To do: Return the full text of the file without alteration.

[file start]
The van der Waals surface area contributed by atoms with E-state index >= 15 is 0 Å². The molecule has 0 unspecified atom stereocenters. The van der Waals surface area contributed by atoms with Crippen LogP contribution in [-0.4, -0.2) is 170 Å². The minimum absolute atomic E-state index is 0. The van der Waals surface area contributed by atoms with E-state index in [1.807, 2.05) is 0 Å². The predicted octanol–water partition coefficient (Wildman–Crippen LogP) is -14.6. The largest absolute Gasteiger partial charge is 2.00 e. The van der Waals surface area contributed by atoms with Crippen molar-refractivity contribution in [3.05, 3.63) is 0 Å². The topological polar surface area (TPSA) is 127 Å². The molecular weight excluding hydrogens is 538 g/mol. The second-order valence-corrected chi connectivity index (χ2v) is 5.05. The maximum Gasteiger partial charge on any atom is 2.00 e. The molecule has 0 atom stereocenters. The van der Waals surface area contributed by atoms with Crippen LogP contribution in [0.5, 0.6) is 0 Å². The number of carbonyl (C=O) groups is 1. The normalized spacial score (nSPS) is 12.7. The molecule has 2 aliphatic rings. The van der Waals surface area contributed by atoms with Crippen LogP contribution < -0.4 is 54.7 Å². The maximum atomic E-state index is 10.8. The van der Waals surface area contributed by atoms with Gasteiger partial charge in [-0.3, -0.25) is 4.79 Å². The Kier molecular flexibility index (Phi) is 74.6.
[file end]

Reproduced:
The van der Waals surface area contributed by atoms with E-state index >= 15 is 0 Å². The molecule has 0 unspecified atom stereocenters. The van der Waals surface area contributed by atoms with Crippen LogP contribution in [-0.4, -0.2) is 170 Å². The minimum absolute atomic E-state index is 0. The van der Waals surface area contributed by atoms with E-state index in [1.807, 2.05) is 0 Å². The predicted octanol–water partition coefficient (Wildman–Crippen LogP) is -14.6. The largest absolute Gasteiger partial charge is 2.00 e. The van der Waals surface area contributed by atoms with Crippen molar-refractivity contribution in [3.05, 3.63) is 0 Å². The topological polar surface area (TPSA) is 127 Å². The molecular weight excluding hydrogens is 538 g/mol. The second-order valence-corrected chi connectivity index (χ2v) is 5.05. The maximum Gasteiger partial charge on any atom is 2.00 e. The molecule has 0 atom stereocenters. The van der Waals surface area contributed by atoms with Crippen LogP contribution in [0.5, 0.6) is 0 Å². The number of carbonyl (C=O) groups is 1. The normalized spacial score (nSPS) is 12.7. The molecule has 2 aliphatic rings. The van der Waals surface area contributed by atoms with Crippen LogP contribution < -0.4 is 54.7 Å². The maximum atomic E-state index is 10.8. The van der Waals surface area contributed by atoms with Gasteiger partial charge in [-0.3, -0.25) is 4.79 Å². The Kier molecular flexibility index (Phi) is 74.6.